Trump dissuaded from Iran strike because 150 Iranians would have died

Washington: United States President Donald Trump said he abruptly called off the military strikes on Iran Thursday because the likely deaths of 150 Iranians would have been out of proportion to the shootdown of an unmanned American surveillance drone.

Trump’s admission comes as the US seeks a closed Security Council meeting over Iran and the latest tanker incidents.

Trump told NBC News in an interview on Friday that he was informed that about 150 Iranians would be killed by the strikes.

“I didn’t like it,” he said. “I didn’t think it was proportionate.”

The president also said he never gave a final order for the operation, and that US military airplanes were not yet in the air but that they would have been “pretty soon.”

Media reports said the US Cyber Command had launched a digital strike against a group, with ties to the Iranian Revolutionary Guard Corps, that supported what the US claims is a mine attack on commercial tankers in Strait of Hormuz.

Yahoo News reported the Iranian cyber group was used to track and target military and civilian ships that passed through the Strait of Hormuz where the tankers had been attacked.

As uncertainty descended over the state of relations between Iran and the US, Trump has indicated he still hopes for talks with Iranian leaders rather than any escalation of military conflict.

Trump said he is “in no hurry,” adding that increasingly severe sanctions meant to push Iran to the nuclear negotiating table are “biting” the Iranian economy.

Iran, though, is showing no public inclination to negotiate. It is unclear whether Trump, who said the US military had been “cocked and loaded” to hit Iran, is considering new military options.

The UN said Secretary-General Antonio Guterres’ has urged the US and Iran is to avoid anything that would escalate the current tense situation and “to have nerves of steel.”

UN spokesman Stephane Dujarric told reporters at UN headquarters Friday that “the secretary-general firmly believes in the need for dialogue between the parties involved as probably the best way to defuse tension and to avoid any escalation.”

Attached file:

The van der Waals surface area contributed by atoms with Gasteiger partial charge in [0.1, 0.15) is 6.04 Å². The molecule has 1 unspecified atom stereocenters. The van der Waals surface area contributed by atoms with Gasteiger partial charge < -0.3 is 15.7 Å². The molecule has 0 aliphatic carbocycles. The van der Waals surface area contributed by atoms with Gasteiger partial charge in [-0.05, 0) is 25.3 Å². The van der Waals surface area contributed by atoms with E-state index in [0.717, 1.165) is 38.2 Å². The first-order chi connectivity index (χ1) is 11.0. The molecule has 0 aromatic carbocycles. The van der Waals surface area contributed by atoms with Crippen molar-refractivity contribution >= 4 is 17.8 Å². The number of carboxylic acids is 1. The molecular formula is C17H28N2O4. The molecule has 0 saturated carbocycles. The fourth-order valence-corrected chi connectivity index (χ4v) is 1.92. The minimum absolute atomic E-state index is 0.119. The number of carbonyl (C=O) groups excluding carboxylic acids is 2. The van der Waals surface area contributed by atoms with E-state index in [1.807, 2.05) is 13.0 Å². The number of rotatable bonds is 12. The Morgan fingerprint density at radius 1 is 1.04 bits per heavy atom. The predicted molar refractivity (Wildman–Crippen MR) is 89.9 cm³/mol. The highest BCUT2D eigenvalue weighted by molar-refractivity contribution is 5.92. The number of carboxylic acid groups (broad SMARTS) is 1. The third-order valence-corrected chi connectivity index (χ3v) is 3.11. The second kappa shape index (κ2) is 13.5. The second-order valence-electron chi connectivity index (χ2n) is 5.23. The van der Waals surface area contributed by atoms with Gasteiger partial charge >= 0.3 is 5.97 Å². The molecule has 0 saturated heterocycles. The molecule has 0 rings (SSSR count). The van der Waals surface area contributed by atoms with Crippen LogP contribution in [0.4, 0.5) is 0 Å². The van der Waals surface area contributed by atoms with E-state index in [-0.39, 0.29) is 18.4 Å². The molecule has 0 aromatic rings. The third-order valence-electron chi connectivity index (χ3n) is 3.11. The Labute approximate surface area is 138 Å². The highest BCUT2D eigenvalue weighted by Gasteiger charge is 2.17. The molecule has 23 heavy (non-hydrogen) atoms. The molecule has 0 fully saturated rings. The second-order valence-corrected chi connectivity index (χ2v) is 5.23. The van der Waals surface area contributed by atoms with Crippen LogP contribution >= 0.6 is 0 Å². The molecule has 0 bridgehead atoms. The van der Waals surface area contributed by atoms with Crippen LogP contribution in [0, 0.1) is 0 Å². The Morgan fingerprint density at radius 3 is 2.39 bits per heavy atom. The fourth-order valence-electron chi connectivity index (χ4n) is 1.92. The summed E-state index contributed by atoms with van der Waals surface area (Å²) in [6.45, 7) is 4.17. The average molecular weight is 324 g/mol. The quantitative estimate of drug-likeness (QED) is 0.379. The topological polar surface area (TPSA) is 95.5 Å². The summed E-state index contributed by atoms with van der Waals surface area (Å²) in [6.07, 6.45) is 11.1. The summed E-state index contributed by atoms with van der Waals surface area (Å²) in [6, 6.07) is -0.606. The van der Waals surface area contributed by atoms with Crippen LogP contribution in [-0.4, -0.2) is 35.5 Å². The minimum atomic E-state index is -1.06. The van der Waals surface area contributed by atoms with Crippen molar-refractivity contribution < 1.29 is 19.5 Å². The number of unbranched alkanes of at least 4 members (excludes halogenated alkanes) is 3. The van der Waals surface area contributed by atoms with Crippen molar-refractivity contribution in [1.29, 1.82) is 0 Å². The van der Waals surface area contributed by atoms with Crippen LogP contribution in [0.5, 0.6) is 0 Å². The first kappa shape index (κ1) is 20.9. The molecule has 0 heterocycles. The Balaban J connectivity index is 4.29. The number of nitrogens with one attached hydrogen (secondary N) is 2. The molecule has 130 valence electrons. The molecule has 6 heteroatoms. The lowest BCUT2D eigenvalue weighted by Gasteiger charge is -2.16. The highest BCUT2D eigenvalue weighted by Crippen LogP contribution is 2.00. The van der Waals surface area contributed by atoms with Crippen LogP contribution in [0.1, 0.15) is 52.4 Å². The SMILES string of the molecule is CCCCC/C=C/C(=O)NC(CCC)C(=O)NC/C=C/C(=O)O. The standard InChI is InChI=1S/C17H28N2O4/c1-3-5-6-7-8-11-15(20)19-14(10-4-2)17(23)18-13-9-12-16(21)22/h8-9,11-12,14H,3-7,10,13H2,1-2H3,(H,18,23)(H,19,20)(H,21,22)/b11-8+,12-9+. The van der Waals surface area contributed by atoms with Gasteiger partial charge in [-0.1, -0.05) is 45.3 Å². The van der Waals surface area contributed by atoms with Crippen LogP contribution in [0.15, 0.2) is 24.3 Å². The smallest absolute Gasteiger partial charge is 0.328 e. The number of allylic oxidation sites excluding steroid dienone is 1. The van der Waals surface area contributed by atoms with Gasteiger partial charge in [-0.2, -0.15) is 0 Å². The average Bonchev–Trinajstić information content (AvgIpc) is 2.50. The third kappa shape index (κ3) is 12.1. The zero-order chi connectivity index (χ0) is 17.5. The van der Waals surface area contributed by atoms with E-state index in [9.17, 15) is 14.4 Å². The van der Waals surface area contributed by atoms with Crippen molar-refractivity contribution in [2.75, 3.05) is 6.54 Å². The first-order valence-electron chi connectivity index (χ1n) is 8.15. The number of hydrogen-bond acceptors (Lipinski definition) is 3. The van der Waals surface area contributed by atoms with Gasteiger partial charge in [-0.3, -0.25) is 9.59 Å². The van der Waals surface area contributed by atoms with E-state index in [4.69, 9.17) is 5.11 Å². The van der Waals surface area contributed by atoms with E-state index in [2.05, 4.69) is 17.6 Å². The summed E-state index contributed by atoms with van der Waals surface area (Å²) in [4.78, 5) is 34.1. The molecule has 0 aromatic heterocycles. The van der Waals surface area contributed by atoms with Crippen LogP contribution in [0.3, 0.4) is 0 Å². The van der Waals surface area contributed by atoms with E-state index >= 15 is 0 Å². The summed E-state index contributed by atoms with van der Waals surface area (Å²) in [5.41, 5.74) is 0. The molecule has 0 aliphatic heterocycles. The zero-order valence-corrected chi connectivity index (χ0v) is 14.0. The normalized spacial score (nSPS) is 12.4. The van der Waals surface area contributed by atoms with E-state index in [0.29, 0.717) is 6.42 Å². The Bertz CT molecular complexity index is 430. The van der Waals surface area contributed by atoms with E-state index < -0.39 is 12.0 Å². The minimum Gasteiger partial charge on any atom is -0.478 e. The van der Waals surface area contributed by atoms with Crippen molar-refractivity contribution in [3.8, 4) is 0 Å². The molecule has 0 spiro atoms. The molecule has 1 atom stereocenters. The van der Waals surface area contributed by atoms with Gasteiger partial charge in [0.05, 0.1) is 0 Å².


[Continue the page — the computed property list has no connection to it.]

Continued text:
At the United Nations, diplomats say the US has asked for a closed Security Council meeting on Monday on recent developments regarding Iran and the latest tanker incidents.

Two well-informed diplomats confirmed the US request on Friday and said the closed consultations are likely to take place on Monday afternoon. They spoke on condition of anonymity because they were not authorized to speak publicly.

Donald Trump’s back-and-forth over Iranian airstrikes reflects profound splits between key figures who have the US president’s ear and competing instincts from the commander-in-chief himself.

John Bolton, the White House national security adviser, and Tucker Carlson, the influential Fox News host, have emerged as key figures on opposite sides of the Iran debate.

Mr Bolton, a renowned foreign policy hawk from the George W Bush administration, publicly backed regime change and bombing Iran while he was a commentator before entering Mr Trump’s White House.

But Mr Carlson, whose evening TV show Mr Trump often watches and tweets about, has in recent days been publicly urging the president to ignore Mr Bolton and avoid military intervention in Iran.

Mr Carlson recently said that a war would for Mr Bolton be the equivalent of “Christmas, Thanksgiving [and] his birthday wrapped into one”.

On his show on Thursday night, Mr Carlson – who reportedly has had private conversations with Mr Trump on Iran – returned to the topic again with a similar theme. “The very people, in some cases literally the same people, who lured us into the Iraq quagmire 16 years ago are demanding a new war, this one with Iran,” he said. “To his great credit, the president appears to be sceptical of this. Very sceptical.”

AP, Telegraph, London, The Age and Sydney Morning Herald